BIG BUSINESS AHEAD PRIME MINISTER'S OUTLINE Parliamentary Reporter WELLINGTON, this day. The first official indication that the present session of Parliament is likely to be a long one was given in the House of Representatives yesterday by the Prime Minister," Mr. Fraser, when replying to a request from the Leader of the Opposition, Mr. Holland, for an outline of some of the business to be dealt with.
Mr. Fraser said that as far as he could see he did not think the session would be over early, as there were some important matters about which there might possibly be some differences of opinion. (Laughter.)
"What about the country quota?" asked Mr. Doidge (Nat., Tauranga), after Mr. Fraser had sketched the Government's legislative programme.
"What is that?" retorted Mr. Fraser. laughing. He added that he did not think there was anything to get excited about on that particular subject, but there would be an announcement made in due course. He was sure the overwhelming ambition of the member for Tauranga to give equal values to everybody would be fully met.
Mr. Doidge: I am sure the lesson of Dunedin North will not be lost.
Mr. Fraser said he' would be prepared, perhaps to-day or to-morrow, to detail the future business of the House. In regard to New Zealand's future war effort, he was hoping there would be. an opportunity for discussion this week. The Leader of the Opposition knew his mind on that. There would be no decision regarding the New Zealand Division until Parliament was consulted. Because of his absence from the Dominion he had not been conversant with the Air Force position, about which a statement had been made the night before. That was a matter that could be discussed in conjunction with the future of the Division and whatever information there was would be made available at least to the parties. He would be pleased to discuss arrangements preliminary to that discussion.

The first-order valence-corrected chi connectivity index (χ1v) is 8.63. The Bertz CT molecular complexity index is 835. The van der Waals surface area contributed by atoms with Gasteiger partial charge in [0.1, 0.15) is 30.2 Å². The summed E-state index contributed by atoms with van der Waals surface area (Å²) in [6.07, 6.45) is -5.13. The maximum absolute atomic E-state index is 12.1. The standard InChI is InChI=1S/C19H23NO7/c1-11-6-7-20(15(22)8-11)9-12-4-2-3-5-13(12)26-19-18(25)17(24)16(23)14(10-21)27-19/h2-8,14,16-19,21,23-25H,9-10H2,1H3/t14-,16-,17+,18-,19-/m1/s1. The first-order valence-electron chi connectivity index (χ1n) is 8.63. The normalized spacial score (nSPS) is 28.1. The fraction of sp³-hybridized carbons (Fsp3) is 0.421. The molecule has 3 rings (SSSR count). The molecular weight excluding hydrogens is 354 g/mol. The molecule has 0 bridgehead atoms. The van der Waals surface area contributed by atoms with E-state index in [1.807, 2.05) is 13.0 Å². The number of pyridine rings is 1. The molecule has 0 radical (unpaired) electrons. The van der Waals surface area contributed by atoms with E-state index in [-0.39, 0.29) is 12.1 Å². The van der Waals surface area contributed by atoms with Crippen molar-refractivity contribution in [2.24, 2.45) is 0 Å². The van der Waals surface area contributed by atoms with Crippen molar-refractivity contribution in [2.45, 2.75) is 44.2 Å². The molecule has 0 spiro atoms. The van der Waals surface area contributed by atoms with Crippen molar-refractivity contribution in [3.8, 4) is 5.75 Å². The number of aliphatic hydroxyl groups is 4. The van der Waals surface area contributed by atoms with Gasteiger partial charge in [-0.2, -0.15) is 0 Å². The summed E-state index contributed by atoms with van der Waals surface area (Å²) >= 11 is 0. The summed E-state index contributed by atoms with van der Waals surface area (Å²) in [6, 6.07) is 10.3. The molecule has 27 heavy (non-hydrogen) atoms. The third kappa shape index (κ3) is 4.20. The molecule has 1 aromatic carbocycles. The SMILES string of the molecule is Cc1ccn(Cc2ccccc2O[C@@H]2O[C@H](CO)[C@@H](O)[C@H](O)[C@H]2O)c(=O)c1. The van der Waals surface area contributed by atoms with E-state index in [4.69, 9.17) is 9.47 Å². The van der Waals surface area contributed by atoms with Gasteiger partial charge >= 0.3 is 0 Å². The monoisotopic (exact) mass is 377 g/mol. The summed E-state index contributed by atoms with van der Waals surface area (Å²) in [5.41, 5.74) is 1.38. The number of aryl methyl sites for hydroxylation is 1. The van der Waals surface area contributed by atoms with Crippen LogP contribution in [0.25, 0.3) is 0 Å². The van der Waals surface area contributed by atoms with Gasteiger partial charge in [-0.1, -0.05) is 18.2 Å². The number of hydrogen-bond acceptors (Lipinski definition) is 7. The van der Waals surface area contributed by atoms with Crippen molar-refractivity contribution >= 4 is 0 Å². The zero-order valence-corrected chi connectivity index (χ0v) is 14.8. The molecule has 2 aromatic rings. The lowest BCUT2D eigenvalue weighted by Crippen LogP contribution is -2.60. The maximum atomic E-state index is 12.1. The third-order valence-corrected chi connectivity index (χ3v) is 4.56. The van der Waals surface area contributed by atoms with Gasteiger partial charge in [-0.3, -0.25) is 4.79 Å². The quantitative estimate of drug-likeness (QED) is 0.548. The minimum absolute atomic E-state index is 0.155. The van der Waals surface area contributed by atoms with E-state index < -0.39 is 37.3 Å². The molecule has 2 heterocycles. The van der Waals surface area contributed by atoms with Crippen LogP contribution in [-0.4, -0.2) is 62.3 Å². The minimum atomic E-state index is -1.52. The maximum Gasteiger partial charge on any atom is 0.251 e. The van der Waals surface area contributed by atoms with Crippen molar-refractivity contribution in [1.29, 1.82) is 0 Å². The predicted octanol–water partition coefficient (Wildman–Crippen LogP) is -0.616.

It was quite true, continued Mr, Fraser, that there was important legislation to come down. There was also the important matter of the Budget, as certain matters involved considerable expenditure. It would probably be most helpful and convenient to take the Budget before the Bank of New Zealand Bill or the Minimum Family Income Bill.
In regard to the remainder of legislation he hoped to be able to indicate some of it shortly. For this week, said Mr. Fraser, there was the Finance Bill, the discussion of which had not been completed. That night the discussion on the United Nations Charter on World Security would be started and the debate could be continued to-day and longer if the House decided. He also thought it wise that the House should make a declaration on the World Food and Agricultural Conference held at Hot Springs. It was also absolutely: necessary that the Bretton Woods Conference should be discussed. He proposed to suggest to the House that after the San Francisco Charter had been discussed and, he hoped, ratified, it would be suitable, to take the Bretton Woods pro-, posals. In reply to a question from Mr.! Poison (Nat., Stratford), Mr. Fraser said he had no doubt that the United Kingdom would ratify the Bretton Woods agreement without question. He added that there was one important bill from the last session, namely, the Home Improve-, ment Bill, which would have to be reintroduced by the Minister of Works, Mr. Semple, who no doubt would be in a position to do that shortly There was also the Criminal Appeal Bill on the order paper. Referring to other impending legislation, Mr. Fraser said there would be several labour bills, including a Consolidation of Factories Act (which was a big measure), amendments to the Workers' Compensation Act and the Shops and Offices Act In addition, there would oe an Apprenticeship Bill. The Minister of Health had the Consolidation of the: Nurses and Midwives Act, which provided also for some small amendments. There would also be an Airways Bill.
Permanent link to this item
LONG SESSION, Auckland Star, Volume LXXVI, Issue 174, 25 July 1945
LONG SESSION Auckland Star, Volume LXXVI, Issue 174, 25 July 1945
Using This Item
Fairfax Media is the copyright owner for the Auckland Star. You can reproduce in-copyright material from this newspaper for non-commercial use under a Creative Commons New Zealand BY-NC-SA licence . This newspaper is not available for commercial use without the consent of Fairfax Media. For advice on reproduction of out-of-copyright material from this newspaper, please refer to the Copyright guide.
This newspaper was digitised in partnership with Auckland Libraries.